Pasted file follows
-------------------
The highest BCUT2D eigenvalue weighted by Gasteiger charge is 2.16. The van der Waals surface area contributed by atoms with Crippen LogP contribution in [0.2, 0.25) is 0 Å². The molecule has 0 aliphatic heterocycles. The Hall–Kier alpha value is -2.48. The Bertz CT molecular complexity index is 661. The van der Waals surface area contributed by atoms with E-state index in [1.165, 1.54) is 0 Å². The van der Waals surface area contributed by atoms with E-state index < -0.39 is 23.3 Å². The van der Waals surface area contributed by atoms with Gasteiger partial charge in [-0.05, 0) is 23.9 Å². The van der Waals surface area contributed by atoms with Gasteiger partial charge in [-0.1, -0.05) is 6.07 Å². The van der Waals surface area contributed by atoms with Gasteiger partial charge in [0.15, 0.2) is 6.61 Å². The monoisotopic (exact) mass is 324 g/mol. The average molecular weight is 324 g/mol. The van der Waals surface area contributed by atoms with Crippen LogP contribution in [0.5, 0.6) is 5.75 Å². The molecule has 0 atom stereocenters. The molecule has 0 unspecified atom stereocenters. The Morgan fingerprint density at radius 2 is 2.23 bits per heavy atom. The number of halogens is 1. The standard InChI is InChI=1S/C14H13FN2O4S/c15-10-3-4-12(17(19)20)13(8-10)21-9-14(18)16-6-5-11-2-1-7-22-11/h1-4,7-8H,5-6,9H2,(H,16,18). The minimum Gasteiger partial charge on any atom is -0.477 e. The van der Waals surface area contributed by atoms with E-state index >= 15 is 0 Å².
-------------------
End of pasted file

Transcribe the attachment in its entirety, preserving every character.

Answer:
The highest BCUT2D eigenvalue weighted by Gasteiger charge is 2.16. The van der Waals surface area contributed by atoms with Crippen LogP contribution in [0.2, 0.25) is 0 Å². The molecule has 0 aliphatic heterocycles. The Hall–Kier alpha value is -2.48. The Bertz CT molecular complexity index is 661. The van der Waals surface area contributed by atoms with E-state index in [1.165, 1.54) is 0 Å². The van der Waals surface area contributed by atoms with E-state index < -0.39 is 23.3 Å². The van der Waals surface area contributed by atoms with Gasteiger partial charge in [-0.05, 0) is 23.9 Å². The van der Waals surface area contributed by atoms with Gasteiger partial charge in [-0.1, -0.05) is 6.07 Å². The van der Waals surface area contributed by atoms with Gasteiger partial charge in [0.15, 0.2) is 6.61 Å². The monoisotopic (exact) mass is 324 g/mol. The average molecular weight is 324 g/mol. The van der Waals surface area contributed by atoms with Crippen LogP contribution in [0.5, 0.6) is 5.75 Å². The molecule has 0 atom stereocenters. The molecule has 0 unspecified atom stereocenters. The Morgan fingerprint density at radius 2 is 2.23 bits per heavy atom. The number of halogens is 1. The standard InChI is InChI=1S/C14H13FN2O4S/c15-10-3-4-12(17(19)20)13(8-10)21-9-14(18)16-6-5-11-2-1-7-22-11/h1-4,7-8H,5-6,9H2,(H,16,18). The minimum Gasteiger partial charge on any atom is -0.477 e. The van der Waals surface area contributed by atoms with E-state index >= 15 is 0 Å².